Igbo traders observe MASSOB's stay at home order
From Charles Ogugbuaja (Owerri), Gordi Udeajah (Umuahia), Isa Abdulsalami (Jos), Chuks Collins (Onitsha), Lawrence Njoku (Enugu), Chido Okafo (Warri), Abiodun Fanoro, Lekan Okusan, Uche Nwankwo, Temilola Afolabi, Funmi Adeniran, and Abimbola Akande, (Lagos)
THE stay-at-home directive of the Movement for the Actualisation of the Sovereign State of Biafra (MASSOB) momentarily held sway yesterday as Nigerians of Igbo extraction, mostly traders, complied.
The result as could be predicted was a dearth of socio-economic activities, which hit various towns and cities across the land. Some were, however, more affected than the others.
Commercial activities were paralysed in Owerri, the Imo State capital. Residents, save civil servants, observed practically to the letter the MASSOB's directive.
Markets, banks, shops and other commercial enclaves were under lock and key. Only few commercial vehicles were seen plying the roads. Schools were also closed down.
The Guardian went round Owerri and discovered some banks such as United Bank for Africa (UBA) at Dauglas Road, African Continental Bank (ACB), First Bank, Hallmark Bank located at Douglas and Okigwe Roads closed to customers.
Customers were seen standing at the entrance waiting to see whether they would open later in the day or not.
At the Eke Ukwu and new markets also on Douglas Road, traders stood beside their shops discussing the development, buyers were however not forthcoming.
No member of MASSOB openly displayed his or her flag, symbol or t-shirt with the organisation's name but people gathered in clusters also contemplating what the aftermath would be.
Members of the Imo State Police Command as early as 4 a.m. had started marching through major roads such as Works Layout, Amakotia, Okigwe, Douglas, Wetheral and Imo State University, Owerri road, chanting war songs.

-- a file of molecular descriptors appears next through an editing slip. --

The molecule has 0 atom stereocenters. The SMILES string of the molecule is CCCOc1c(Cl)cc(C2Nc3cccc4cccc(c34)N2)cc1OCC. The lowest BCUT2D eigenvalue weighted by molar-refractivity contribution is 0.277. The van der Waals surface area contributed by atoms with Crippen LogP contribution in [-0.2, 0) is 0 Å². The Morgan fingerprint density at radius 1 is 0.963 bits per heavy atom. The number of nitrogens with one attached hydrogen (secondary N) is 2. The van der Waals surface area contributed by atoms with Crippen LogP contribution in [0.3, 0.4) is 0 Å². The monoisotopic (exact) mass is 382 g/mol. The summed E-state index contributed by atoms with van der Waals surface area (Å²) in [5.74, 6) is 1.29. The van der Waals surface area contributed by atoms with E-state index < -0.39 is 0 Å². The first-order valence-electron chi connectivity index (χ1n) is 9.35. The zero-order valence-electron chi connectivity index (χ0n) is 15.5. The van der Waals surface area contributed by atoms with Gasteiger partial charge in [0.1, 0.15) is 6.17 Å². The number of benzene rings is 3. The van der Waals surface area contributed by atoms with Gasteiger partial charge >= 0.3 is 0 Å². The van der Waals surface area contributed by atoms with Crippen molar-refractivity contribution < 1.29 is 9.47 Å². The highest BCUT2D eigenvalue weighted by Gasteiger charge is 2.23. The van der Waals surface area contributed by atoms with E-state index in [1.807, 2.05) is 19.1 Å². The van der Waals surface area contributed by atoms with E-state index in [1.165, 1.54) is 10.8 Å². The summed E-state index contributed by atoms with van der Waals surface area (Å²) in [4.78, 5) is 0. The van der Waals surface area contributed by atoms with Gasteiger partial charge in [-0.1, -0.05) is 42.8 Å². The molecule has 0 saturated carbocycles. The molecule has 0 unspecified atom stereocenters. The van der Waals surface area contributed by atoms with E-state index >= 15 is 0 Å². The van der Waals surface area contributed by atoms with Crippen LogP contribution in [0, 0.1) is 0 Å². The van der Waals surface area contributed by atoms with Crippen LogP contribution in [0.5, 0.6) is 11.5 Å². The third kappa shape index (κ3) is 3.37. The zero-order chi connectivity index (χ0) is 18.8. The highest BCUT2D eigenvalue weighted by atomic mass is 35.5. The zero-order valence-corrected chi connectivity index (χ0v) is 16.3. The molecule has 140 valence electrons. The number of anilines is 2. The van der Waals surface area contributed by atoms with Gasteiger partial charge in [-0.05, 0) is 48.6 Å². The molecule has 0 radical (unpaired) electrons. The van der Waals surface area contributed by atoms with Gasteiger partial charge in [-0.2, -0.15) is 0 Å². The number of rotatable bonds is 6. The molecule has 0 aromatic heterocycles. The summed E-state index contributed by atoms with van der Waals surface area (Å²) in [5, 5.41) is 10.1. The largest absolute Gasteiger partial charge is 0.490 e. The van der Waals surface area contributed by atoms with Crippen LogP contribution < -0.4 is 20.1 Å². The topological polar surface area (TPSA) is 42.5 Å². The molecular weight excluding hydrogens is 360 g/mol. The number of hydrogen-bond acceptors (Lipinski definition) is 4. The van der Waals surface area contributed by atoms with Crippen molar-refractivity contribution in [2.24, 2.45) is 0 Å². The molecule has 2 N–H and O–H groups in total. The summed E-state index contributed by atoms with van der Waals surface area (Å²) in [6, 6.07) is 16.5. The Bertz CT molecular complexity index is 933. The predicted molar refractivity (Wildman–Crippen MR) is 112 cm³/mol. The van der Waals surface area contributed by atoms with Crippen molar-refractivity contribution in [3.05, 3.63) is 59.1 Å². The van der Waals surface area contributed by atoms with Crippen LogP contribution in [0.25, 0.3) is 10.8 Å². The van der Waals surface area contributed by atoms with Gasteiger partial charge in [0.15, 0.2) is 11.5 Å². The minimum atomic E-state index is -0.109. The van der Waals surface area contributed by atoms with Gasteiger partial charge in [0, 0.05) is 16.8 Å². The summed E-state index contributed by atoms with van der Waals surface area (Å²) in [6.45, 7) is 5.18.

They dispatched themselves to strategic locations. Mobile policemen touched all parts of the town. They also called at the Okwe Onuimo, MASSOB leader's (Chief Ralph Uwazurike) residence.
The state's Police Commissioner, Mr. Hezekiah Dimka, told The Guardian that they started intensive surveillance from 4 a.m. in all parts of the state.
The executive assistant to the state governor on security, Ernest Ibejiakor, directed all members of the state reformed vigilance group to report to the police any case of security breach.
There was no report of any breakdown of law and order.
Civil servants in the state were, however, present at their duty posts unable to heed the MASSOB directive.
In Abia State, the situation was similar, residents succumbed to the MASSOB order.
The Guardian learnt that residents who were civil servants reported to their office and others to their ventures. Some of the traders who went to their shops found nobody to attend to.
Nobody was molested or were there reports of violence.
In Aba and Umuahia, traders were seen in groups around the markets. Some banks attended to customers through the back door.
The police moved about in patrol vehicles using public address system to announce to the public to go about their legitimate activities.
The state-owned radio repeatedly announced that security agencies were in control of the state and would protect anyone carrying on legitimate activities and that they were on red alert to quell any riot.
Contacted, Mr. Raymond Enarbor, the state police spokesman confirmed calm in Aba and Umuahia.
Yesterday afternoon, however, one Comrade Uchenna Madu who claimed to be MASSOB's director of information called at the Press Centre, Umuahia to address journalists.
Madu described the MASSOB's order and action as a legitimate form of civil disobedience.
Virtually all the shops owned by Igbos in Jos, Plateau State capital were closed to customers yesterday and their traditional ruler, His Highness Igwe Joseph Nnamdi Ejimbe, the Igbo I of Jos, was invited by the Commissioner of Police, Mr. Joseph Apapa, for questioning.
It was learnt that anybody who flouted the order would pay a fine of N5,000.
Most of the Igbos standing in front of their closed shops who spoke to The Guardian said that the directive came from their headquarters in Umuahia via newspapers, adding that they had to obey it religiously.
They said when they read about it in the newspapers that August 26 would be their 'Freedom Day', they held several secret meetings where it was decided that they should obey the " call."
Those interviewed, who refused to disclose their names, said that some of their members initially kicked against the observation of the day, but with much persuasion and superior arguments, they succumbed.
There was no rally or any demonstration or any solidarity whatsoever. It was quiet and there were no assembly of any kind in the Jos metropolis.
The stay-at-home call by the MASSOB in Anambra State was complied with in all parts of the state yesterday.